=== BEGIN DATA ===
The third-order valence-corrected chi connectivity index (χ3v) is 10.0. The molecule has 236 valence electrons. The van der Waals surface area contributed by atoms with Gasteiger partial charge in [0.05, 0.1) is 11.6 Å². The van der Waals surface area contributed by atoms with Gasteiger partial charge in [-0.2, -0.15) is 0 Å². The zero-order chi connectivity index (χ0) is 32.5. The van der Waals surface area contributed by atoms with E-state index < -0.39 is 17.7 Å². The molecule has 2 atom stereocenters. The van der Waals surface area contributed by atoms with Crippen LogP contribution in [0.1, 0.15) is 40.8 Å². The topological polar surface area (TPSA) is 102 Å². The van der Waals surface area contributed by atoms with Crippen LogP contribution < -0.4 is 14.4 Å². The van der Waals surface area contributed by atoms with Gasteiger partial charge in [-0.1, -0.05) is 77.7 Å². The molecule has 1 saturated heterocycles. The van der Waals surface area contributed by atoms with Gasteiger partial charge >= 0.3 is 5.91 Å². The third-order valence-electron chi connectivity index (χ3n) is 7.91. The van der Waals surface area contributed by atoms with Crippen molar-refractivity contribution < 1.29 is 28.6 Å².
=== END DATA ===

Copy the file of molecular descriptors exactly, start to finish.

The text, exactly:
The third-order valence-corrected chi connectivity index (χ3v) is 10.0. The molecule has 236 valence electrons. The van der Waals surface area contributed by atoms with Gasteiger partial charge in [0.05, 0.1) is 11.6 Å². The van der Waals surface area contributed by atoms with Gasteiger partial charge in [-0.2, -0.15) is 0 Å². The zero-order chi connectivity index (χ0) is 32.5. The van der Waals surface area contributed by atoms with E-state index < -0.39 is 17.7 Å². The molecule has 2 atom stereocenters. The van der Waals surface area contributed by atoms with Crippen LogP contribution in [0.1, 0.15) is 40.8 Å². The topological polar surface area (TPSA) is 102 Å². The van der Waals surface area contributed by atoms with Crippen LogP contribution < -0.4 is 14.4 Å². The van der Waals surface area contributed by atoms with Gasteiger partial charge in [-0.1, -0.05) is 77.7 Å². The molecule has 1 saturated heterocycles. The van der Waals surface area contributed by atoms with Gasteiger partial charge >= 0.3 is 5.91 Å². The third-order valence-electron chi connectivity index (χ3n) is 7.91. The van der Waals surface area contributed by atoms with Crippen molar-refractivity contribution < 1.29 is 28.6 Å².